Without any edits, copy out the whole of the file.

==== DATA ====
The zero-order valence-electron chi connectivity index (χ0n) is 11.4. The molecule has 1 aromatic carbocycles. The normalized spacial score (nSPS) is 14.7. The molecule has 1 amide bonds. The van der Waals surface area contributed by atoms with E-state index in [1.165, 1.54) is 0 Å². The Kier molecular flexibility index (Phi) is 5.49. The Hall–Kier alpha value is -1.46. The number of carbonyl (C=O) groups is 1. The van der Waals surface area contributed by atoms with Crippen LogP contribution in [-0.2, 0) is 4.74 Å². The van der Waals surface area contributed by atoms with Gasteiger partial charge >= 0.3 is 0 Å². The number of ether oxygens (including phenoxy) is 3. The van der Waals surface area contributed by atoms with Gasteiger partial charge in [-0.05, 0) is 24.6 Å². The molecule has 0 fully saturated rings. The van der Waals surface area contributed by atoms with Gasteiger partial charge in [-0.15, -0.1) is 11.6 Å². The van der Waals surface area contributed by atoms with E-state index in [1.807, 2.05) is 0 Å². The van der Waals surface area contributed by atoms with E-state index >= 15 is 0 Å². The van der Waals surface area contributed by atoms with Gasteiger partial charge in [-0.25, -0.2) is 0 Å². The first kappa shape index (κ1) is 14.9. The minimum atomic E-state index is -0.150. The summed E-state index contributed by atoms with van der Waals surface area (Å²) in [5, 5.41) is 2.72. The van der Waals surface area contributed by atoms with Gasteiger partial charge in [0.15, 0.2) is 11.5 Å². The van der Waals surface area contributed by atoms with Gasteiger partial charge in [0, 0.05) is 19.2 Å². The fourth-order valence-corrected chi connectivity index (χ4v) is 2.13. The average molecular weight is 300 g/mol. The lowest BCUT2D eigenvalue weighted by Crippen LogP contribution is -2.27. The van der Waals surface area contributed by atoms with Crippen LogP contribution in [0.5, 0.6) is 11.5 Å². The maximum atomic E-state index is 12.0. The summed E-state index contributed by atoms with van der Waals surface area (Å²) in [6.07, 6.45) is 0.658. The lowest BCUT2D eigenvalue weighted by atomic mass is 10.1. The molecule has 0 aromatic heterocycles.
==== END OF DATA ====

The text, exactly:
The zero-order valence-electron chi connectivity index (χ0n) is 11.4. The molecule has 1 aromatic carbocycles. The normalized spacial score (nSPS) is 14.7. The molecule has 1 amide bonds. The van der Waals surface area contributed by atoms with E-state index in [1.165, 1.54) is 0 Å². The Kier molecular flexibility index (Phi) is 5.49. The Hall–Kier alpha value is -1.46. The number of carbonyl (C=O) groups is 1. The van der Waals surface area contributed by atoms with Crippen LogP contribution in [-0.2, 0) is 4.74 Å². The van der Waals surface area contributed by atoms with Gasteiger partial charge >= 0.3 is 0 Å². The number of ether oxygens (including phenoxy) is 3. The van der Waals surface area contributed by atoms with Gasteiger partial charge in [-0.05, 0) is 24.6 Å². The molecule has 0 fully saturated rings. The van der Waals surface area contributed by atoms with Gasteiger partial charge in [-0.15, -0.1) is 11.6 Å². The van der Waals surface area contributed by atoms with E-state index in [1.807, 2.05) is 0 Å². The van der Waals surface area contributed by atoms with E-state index >= 15 is 0 Å². The van der Waals surface area contributed by atoms with Gasteiger partial charge in [-0.25, -0.2) is 0 Å². The first kappa shape index (κ1) is 14.9. The minimum atomic E-state index is -0.150. The summed E-state index contributed by atoms with van der Waals surface area (Å²) in [5, 5.41) is 2.72. The van der Waals surface area contributed by atoms with Gasteiger partial charge in [0.15, 0.2) is 11.5 Å². The van der Waals surface area contributed by atoms with Gasteiger partial charge in [0, 0.05) is 19.2 Å². The fourth-order valence-corrected chi connectivity index (χ4v) is 2.13. The average molecular weight is 300 g/mol. The lowest BCUT2D eigenvalue weighted by Crippen LogP contribution is -2.27. The van der Waals surface area contributed by atoms with Crippen LogP contribution in [0.5, 0.6) is 11.5 Å². The maximum atomic E-state index is 12.0. The summed E-state index contributed by atoms with van der Waals surface area (Å²) in [6.07, 6.45) is 0.658. The lowest BCUT2D eigenvalue weighted by atomic mass is 10.1. The molecule has 0 aromatic heterocycles.